If signed into law, measures would grant the DOE authority to order utilities to implement emergency protective actions.
Early yesterday morning, H.R. 22 (the Highway Bill) was amended on a voice vote to include an amendment (House Amendment 828) addressing critical energy security issues. Developed by Representative Fred Upton (R-MI) and sponsored by Representative Markwayne Mullin (R-OK), the amendment aims to strengthen the federal government’s authority over electric grid emergency response, facilitate coordination among federal agencies on reliability issues, and enhance the protocols for the protection and sharing of Critical Energy Infrastructure Information (CEII).
The amendment would authorize the Department of Energy (DOE) to order utilities, the North American Electric Reliability Corporation (NERC), or NERC Regional Entities to implement emergency security measures for up to 15 days at a time. Such orders would issue upon a written determination from the President identifying a grid security emergency, which could include malicious electronic or physical attacks or natural events (e.g., geomagnetic storm events) that could disrupt critical electronic devices or communications networks. The amendment provides for the DOE to reissue emergency orders for consecutive 15-day periods if each time the President finds that the emergency is continuing.
To streamline emergency response actions, the amendment would exempt utilities from penalties for violations of Federal Energy Regulatory Commission (FERC or Commission) orders and NERC Reliability Standards due to implementation of emergency security measures directed by the DOE. The amendment acknowledges that utilities may incur substantial costs while implementing emergency orders that may not otherwise be recoverable through existing regulated or market rates. To address this gap, the amendment’s cost-recovery provisions would direct the Commission to establish a separate mechanism that permits recovery of those emergency-related costs, subject to public notice and comment procedures.
If enacted, the bill would also amend section 202(c) of the Federal Power Act, 16 U.S.C. § 824a(c), to provide utilities with protection from environmental penalties while operating under an emergency order issued by the Commission. This would most likely apply in circumstances where FERC directs a generator to operate to ensure system reliability but that generator is required to reduce operations due to environmental limitations. Under existing law, the generator would be required to run but would simultaneously incur penalties for operating in violation of the environmental laws.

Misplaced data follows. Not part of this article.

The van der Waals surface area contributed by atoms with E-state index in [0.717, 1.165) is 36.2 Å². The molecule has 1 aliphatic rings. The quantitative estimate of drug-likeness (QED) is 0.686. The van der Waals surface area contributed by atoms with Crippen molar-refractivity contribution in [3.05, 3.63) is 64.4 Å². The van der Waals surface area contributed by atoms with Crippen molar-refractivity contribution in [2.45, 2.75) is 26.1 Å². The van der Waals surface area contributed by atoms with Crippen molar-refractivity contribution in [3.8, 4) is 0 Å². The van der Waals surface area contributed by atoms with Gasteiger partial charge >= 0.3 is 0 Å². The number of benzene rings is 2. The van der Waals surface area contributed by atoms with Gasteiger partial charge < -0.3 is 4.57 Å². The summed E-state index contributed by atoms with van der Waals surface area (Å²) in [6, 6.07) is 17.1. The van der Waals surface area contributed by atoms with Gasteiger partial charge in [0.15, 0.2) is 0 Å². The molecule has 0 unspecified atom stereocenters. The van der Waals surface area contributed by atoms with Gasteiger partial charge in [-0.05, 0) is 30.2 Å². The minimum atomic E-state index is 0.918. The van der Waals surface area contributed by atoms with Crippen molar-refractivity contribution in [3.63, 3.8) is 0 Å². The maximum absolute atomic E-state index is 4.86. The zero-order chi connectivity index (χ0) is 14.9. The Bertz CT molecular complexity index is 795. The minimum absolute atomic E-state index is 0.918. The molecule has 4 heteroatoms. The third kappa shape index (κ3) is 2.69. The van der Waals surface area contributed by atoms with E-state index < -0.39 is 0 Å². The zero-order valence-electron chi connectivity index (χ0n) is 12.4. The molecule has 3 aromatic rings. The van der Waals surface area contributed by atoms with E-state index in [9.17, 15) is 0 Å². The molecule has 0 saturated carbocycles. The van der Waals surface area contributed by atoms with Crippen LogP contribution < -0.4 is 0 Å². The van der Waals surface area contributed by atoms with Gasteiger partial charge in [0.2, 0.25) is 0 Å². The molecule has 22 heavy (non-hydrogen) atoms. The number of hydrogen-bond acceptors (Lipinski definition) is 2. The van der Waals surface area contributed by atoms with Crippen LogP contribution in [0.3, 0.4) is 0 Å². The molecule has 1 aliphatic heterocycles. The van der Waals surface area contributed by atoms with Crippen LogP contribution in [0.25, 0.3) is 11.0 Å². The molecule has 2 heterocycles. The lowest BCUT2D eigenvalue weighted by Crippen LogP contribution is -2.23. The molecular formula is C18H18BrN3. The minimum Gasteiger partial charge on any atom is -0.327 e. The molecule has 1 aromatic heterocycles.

The amendment also aims to strengthen existing CEII protections. Mandatory disclosures of CEII information under the Freedom of Information Act or other federal and state mandatory disclosure requirements would be prohibited. Additionally, the amendment requires the Commission to segregate CEII and non-CEII within the agency and to require sanctions for knowing and willful disclosure of CEII by Commissioners, officers, employees, or agents of FERC.
Not all of the amendment’s provisions seek to unconditionally limit access to information. For example, federal agencies would be allowed to provide temporary access to classified information to entities subject to emergency grid security measures. The amendment also encourages the voluntary sharing of CEII (e.g., between federal and state authorities or between the Commission and cross-border authorities). Additionally, CEII designations by the Commission would last no longer than five years (unless redesignated) and would also be subject to judicial review.
Last, the amendment addresses the reliability risks posed by the unexpected loss of large power transformers. The amendment would require the DOE, FERC, NERC, and electrical infrastructure operators to develop a plan for storing spare large power transformers and emergency mobile substations that can be quickly deployed to temporarily replace damaged large power transformers and substations that serve grid-critical functions. The plan would need to determine, among other things, the number of spare transformers and mobile substations necessary to restore grid resiliency following an outage, the optimal locations of storage facilities, the relative ease and speed of deploying spare transformers and mobile substations, and the cost of implementing such a plan.